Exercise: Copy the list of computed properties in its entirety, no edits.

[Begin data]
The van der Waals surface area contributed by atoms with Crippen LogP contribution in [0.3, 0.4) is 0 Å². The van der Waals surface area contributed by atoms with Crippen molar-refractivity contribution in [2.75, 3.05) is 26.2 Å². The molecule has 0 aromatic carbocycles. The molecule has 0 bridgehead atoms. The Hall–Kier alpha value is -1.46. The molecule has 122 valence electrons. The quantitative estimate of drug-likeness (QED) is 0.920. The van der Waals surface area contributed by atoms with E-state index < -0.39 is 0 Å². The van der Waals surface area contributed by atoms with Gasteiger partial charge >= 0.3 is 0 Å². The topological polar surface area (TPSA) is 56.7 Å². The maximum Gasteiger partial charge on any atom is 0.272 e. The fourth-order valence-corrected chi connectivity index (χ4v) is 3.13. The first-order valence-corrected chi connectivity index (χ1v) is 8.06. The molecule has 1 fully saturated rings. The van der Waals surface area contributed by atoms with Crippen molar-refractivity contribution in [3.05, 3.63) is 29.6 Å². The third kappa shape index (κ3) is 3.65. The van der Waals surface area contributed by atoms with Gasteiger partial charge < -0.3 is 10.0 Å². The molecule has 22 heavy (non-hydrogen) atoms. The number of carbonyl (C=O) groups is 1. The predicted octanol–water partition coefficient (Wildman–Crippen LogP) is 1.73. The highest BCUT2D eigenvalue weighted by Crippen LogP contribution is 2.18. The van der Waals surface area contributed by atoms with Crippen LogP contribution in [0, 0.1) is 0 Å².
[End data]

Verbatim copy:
The van der Waals surface area contributed by atoms with Crippen LogP contribution in [0.3, 0.4) is 0 Å². The van der Waals surface area contributed by atoms with Crippen molar-refractivity contribution in [2.75, 3.05) is 26.2 Å². The molecule has 0 aromatic carbocycles. The molecule has 0 bridgehead atoms. The Hall–Kier alpha value is -1.46. The molecule has 122 valence electrons. The quantitative estimate of drug-likeness (QED) is 0.920. The van der Waals surface area contributed by atoms with E-state index < -0.39 is 0 Å². The van der Waals surface area contributed by atoms with Gasteiger partial charge >= 0.3 is 0 Å². The topological polar surface area (TPSA) is 56.7 Å². The maximum Gasteiger partial charge on any atom is 0.272 e. The fourth-order valence-corrected chi connectivity index (χ4v) is 3.13. The first-order valence-corrected chi connectivity index (χ1v) is 8.06. The molecule has 1 fully saturated rings. The van der Waals surface area contributed by atoms with Crippen molar-refractivity contribution in [3.05, 3.63) is 29.6 Å². The third kappa shape index (κ3) is 3.65. The van der Waals surface area contributed by atoms with Gasteiger partial charge < -0.3 is 10.0 Å². The molecule has 22 heavy (non-hydrogen) atoms. The number of carbonyl (C=O) groups is 1. The predicted octanol–water partition coefficient (Wildman–Crippen LogP) is 1.73. The highest BCUT2D eigenvalue weighted by Crippen LogP contribution is 2.18. The van der Waals surface area contributed by atoms with Crippen LogP contribution in [0, 0.1) is 0 Å².